Willoughby: A census snapshot of Aspen, 1950
Legends & Legacies
The 1950 census showed Aspen gained a couple hundred residents, growing to 904. Pitkin County numbers showed a drop down to 1,629 from 1,841. But the big changes in that year were not population gains and losses.
Aspen hosted the FIS championships. It had hosted the nationals in 1941 in its attempt at establishing the town’s ski-racing reputation. After the Aspen Skiing Co. opened, it returned to hosting races and courted the FIS to gain international as well as national prestige. Runs on the mountain were enlarged, and the town prepared for a large crowd.
The events were spread out over two weeks. One was a jumping exhibition. There were still racers who had competed in both jumping and downhill events. A crowd of around 3,000 showed up to see Christian Pravda from Austria do two jumps of 172 feet. The hill record was over 200. Usually, jumping is also scored by form, but this was an exhibition, so only distance was noted. Stein Eriksen, representing Norway, jumped 154 and 158 feet.
The biggest drawing events were the downhills with an estimated 6,000 crowding the finish lines. Zeno Colo of Austria won the men’s, and he also won the men’s giant slalom. Eriksen managed 11th in the downhill but managed third in the slalom. Most women’s races were dominated by the Austrian team — as an example, five of the top six in the slalom were Austrians.
An American caught Aspen eyes, Andrea Mead (Lawrence). She was only 17 but had a younger start, making the 1948 St Moritz Olympics team at the age of 15. She was sixth in the slalom and ninth in the giant slalom. She competed in three Olympics and was the first American alpine skier to win two gold medals in the same Olympics. As a side note, she who skied almost until her death in 2009 skied without ski poles when she wasn’t racing. Both Meadsheand Eriksen lived in Aspen in the 1960s.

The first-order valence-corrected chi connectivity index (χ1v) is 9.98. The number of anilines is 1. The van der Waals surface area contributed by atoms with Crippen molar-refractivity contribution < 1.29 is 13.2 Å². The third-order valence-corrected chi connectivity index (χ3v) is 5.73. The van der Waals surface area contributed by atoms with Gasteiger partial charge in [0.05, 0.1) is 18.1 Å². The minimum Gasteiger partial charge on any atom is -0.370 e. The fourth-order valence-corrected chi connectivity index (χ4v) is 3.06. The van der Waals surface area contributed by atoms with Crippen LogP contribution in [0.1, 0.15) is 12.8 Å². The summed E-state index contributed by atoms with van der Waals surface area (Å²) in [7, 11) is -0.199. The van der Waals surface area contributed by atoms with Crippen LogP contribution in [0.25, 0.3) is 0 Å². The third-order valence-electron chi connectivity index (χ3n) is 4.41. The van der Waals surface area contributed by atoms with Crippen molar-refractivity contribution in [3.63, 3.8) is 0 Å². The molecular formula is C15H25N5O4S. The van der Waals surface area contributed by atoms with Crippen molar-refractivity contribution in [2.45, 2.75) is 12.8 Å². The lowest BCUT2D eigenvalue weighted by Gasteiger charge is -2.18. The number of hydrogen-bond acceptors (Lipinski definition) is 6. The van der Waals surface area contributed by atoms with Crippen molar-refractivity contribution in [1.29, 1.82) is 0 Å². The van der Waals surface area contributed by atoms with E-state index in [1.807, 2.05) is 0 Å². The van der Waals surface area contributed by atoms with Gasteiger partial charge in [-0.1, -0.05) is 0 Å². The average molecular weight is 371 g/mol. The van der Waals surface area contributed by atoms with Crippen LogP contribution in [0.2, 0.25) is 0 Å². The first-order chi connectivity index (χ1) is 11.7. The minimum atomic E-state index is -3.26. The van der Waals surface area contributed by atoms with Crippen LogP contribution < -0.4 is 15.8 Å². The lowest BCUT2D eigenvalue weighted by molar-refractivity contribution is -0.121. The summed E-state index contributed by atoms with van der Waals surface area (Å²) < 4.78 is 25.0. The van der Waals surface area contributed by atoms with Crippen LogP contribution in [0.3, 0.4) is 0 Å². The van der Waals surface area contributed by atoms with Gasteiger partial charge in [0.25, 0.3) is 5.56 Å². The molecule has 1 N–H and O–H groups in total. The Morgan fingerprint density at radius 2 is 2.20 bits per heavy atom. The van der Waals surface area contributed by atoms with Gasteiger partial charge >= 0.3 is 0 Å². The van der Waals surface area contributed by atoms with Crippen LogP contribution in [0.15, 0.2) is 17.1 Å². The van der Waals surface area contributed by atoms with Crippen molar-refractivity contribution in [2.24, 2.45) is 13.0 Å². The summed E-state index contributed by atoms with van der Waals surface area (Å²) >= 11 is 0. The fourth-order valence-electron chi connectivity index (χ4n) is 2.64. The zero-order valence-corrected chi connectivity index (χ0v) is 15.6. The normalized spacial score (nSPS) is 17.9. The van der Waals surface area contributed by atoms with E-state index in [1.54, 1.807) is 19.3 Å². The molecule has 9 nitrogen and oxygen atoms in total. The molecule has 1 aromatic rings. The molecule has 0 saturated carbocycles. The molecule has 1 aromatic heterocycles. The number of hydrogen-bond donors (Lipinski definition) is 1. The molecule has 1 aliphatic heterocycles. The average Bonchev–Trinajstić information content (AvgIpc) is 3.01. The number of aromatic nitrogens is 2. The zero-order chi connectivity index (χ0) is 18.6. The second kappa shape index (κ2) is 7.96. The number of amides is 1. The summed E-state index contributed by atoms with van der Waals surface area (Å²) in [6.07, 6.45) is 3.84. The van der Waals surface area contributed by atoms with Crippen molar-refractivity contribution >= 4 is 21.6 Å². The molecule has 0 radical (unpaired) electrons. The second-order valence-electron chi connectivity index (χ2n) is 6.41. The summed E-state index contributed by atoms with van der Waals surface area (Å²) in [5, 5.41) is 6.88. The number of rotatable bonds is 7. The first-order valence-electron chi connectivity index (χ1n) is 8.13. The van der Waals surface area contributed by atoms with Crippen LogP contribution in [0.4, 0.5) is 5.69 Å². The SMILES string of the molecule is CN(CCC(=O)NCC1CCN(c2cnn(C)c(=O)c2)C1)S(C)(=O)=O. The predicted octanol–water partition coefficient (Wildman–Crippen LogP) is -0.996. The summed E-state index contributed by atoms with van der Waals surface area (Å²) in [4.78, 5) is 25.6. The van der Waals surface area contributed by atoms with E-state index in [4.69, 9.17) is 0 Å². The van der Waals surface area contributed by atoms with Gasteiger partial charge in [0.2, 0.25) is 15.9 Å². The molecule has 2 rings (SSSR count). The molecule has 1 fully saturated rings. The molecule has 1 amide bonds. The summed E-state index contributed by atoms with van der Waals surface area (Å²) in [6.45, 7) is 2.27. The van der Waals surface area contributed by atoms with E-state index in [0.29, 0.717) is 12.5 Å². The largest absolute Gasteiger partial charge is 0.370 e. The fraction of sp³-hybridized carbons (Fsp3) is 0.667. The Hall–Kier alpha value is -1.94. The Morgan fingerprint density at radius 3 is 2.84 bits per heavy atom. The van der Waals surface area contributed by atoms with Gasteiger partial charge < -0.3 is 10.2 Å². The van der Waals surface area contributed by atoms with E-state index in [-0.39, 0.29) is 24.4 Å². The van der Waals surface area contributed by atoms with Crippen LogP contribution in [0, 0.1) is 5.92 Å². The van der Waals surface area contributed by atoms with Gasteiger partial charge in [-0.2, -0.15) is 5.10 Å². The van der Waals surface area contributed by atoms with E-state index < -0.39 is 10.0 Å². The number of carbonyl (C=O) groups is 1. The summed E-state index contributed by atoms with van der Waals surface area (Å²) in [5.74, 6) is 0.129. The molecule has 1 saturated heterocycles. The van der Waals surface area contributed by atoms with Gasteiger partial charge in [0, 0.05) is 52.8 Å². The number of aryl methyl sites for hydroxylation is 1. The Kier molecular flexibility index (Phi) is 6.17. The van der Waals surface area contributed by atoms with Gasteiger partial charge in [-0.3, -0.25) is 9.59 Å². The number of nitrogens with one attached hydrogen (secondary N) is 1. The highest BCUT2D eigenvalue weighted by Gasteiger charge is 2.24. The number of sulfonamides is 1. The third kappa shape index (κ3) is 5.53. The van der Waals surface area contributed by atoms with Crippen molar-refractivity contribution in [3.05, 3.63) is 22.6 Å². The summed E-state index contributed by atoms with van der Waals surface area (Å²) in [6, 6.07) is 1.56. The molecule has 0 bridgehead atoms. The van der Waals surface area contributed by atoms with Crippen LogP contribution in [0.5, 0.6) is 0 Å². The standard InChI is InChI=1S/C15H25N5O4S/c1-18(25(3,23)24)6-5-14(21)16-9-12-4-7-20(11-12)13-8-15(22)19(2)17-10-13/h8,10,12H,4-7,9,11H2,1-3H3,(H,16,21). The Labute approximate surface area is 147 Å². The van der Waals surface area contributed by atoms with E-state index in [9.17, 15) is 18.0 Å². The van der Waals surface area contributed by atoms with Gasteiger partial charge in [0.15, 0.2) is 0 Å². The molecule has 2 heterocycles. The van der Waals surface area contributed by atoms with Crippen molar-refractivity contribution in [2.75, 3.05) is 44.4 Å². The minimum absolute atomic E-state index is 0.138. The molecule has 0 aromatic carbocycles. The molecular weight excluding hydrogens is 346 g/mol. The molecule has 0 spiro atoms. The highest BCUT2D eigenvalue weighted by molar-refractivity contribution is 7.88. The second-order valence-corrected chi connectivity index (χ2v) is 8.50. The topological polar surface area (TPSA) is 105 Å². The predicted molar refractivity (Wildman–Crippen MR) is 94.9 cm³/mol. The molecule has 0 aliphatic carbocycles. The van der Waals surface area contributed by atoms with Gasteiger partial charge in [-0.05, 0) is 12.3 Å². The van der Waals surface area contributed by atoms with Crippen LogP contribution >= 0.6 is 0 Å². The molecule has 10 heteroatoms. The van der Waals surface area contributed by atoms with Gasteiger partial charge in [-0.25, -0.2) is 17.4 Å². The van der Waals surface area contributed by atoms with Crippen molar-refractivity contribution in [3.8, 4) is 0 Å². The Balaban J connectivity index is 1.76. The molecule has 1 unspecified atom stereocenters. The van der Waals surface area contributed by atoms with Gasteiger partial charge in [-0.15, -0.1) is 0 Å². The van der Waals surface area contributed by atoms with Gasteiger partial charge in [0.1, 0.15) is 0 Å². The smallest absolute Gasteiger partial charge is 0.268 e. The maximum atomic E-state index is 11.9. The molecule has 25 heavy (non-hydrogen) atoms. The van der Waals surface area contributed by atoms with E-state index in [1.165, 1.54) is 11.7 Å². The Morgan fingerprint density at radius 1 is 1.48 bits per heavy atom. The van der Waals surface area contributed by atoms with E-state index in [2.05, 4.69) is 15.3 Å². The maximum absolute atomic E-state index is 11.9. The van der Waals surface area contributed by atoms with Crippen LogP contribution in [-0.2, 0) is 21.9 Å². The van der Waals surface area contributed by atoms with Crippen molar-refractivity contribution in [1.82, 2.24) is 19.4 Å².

The FIS was a huge success for Aspen with radio and media coverage. For skiers, it was similar to hosting the Olympics for attention.
1950 was a also milestone year for another business, but in this case, the end rather than a beginning. A couple months after the FIS, the Midnight Mine shut down its ore production, laying off all but a maintenance crew. It had been the largest employer in Aspen for decades with a crew as large as 54. The company did not run out of ore to mine; it was like what happened when companies moved their manufacturing to China for low wages and no environmental constraints.
The Colorado Mining Association published a report that showed 73% of all metal mines operating in 1940 in Western states had closed, and the remaining ones were being operated on a limited or standby basis. Currency devaluation and tariffs drove down the price of lead and zinc — two of the major products of the Midnight.
Aspen was catering to tourists. The newest lodge that opened was the Shadow Hill, on West Main and 4th, built by Frank Meyers, who worked for MGM and was attracted to Aspen after filming the “Devil’s Doorway” the summer before near Maroon Lake. The mainstays that lasted longer include Hotel Jerome, Prospector Lodge, Toklat Lodge, Norway Lodge, and Prince Albert Inn.
Most of the restaurants were short-lived, like Blue Deer Restaurant, Goldies Crystal City Inn, Ski and Spur, and the Miner’s Den. Mainstays that lasted for years were the Red Onion and the Golden Horn. New that year was Edie’s in the Elks Building with knotty pine walls, run by Clarence Rader and his wife, Edie, famous for her pies.
1950 was the first year of the Aspen Institute. Following the 1949 Goethe Convocation, Walter Paepcke formed the Aspen Institute and organized a 12-week program for the summer of 1950. It included music and a lecture series.
The Denver Symphony performed, but much of the music was provided by musicians who continued with the Festival, including the Juilliard String Quartet, the two-piano team of Vronsky and Babin, and harpsichordist Fernando Valenti.
The lecture series included Mortimer Adler doing his great-books seminars and other lecturers like famous conservative speaker and politician (and wife of the publisher of Time-Life) Clare Boothe Luce.
1950 was not just the beginning of a new decade. It was, for Aspen, the beginning of a decade of dramatic change.
Tim Willoughby’s family story parallels Aspen’s. He began sharing folklore while teaching at Aspen Country Day School and Colorado Mountain College. Now a tourist in his native town, he views it with historical perspective. Reach him at firstname.lastname@example.org.